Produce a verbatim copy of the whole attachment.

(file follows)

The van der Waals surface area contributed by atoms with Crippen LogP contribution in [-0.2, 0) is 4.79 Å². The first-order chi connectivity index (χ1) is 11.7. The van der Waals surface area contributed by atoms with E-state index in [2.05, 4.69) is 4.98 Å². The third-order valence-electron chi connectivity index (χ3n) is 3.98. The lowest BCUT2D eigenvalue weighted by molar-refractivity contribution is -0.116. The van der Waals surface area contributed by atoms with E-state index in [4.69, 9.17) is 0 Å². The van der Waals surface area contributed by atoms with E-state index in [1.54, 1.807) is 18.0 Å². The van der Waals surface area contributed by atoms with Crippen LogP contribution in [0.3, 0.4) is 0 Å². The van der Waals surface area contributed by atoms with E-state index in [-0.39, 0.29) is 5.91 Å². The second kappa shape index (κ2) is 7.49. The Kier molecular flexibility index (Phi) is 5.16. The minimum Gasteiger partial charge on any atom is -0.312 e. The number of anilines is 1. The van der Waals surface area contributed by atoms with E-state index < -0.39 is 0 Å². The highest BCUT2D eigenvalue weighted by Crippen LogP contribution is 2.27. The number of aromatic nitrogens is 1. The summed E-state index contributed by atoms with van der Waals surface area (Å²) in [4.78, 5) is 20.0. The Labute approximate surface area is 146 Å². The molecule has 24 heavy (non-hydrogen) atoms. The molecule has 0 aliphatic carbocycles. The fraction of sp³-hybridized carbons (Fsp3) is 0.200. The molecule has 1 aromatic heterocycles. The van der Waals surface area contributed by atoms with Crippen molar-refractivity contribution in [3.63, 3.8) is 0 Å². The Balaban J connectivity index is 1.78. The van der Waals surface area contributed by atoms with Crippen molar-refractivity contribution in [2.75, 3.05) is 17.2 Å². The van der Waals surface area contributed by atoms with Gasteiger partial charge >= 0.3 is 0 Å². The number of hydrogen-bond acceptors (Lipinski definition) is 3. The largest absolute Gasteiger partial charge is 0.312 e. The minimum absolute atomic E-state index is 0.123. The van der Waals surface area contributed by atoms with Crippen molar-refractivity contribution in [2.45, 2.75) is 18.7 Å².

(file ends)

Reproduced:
The van der Waals surface area contributed by atoms with Crippen LogP contribution in [-0.2, 0) is 4.79 Å². The first-order chi connectivity index (χ1) is 11.7. The van der Waals surface area contributed by atoms with E-state index in [2.05, 4.69) is 4.98 Å². The third-order valence-electron chi connectivity index (χ3n) is 3.98. The lowest BCUT2D eigenvalue weighted by molar-refractivity contribution is -0.116. The van der Waals surface area contributed by atoms with E-state index in [4.69, 9.17) is 0 Å². The van der Waals surface area contributed by atoms with E-state index in [1.54, 1.807) is 18.0 Å². The van der Waals surface area contributed by atoms with Crippen LogP contribution in [0.3, 0.4) is 0 Å². The van der Waals surface area contributed by atoms with E-state index in [-0.39, 0.29) is 5.91 Å². The second kappa shape index (κ2) is 7.49. The Kier molecular flexibility index (Phi) is 5.16. The minimum Gasteiger partial charge on any atom is -0.312 e. The number of anilines is 1. The van der Waals surface area contributed by atoms with E-state index < -0.39 is 0 Å². The highest BCUT2D eigenvalue weighted by Crippen LogP contribution is 2.27. The number of aromatic nitrogens is 1. The summed E-state index contributed by atoms with van der Waals surface area (Å²) in [4.78, 5) is 20.0. The Labute approximate surface area is 146 Å². The molecule has 24 heavy (non-hydrogen) atoms. The molecule has 0 aliphatic carbocycles. The fraction of sp³-hybridized carbons (Fsp3) is 0.200. The molecule has 1 aromatic heterocycles. The van der Waals surface area contributed by atoms with Crippen molar-refractivity contribution in [3.63, 3.8) is 0 Å². The Balaban J connectivity index is 1.78. The van der Waals surface area contributed by atoms with Crippen molar-refractivity contribution in [2.75, 3.05) is 17.2 Å². The van der Waals surface area contributed by atoms with Gasteiger partial charge >= 0.3 is 0 Å². The number of hydrogen-bond acceptors (Lipinski definition) is 3. The largest absolute Gasteiger partial charge is 0.312 e. The minimum absolute atomic E-state index is 0.123. The van der Waals surface area contributed by atoms with Crippen molar-refractivity contribution in [2.45, 2.75) is 18.7 Å².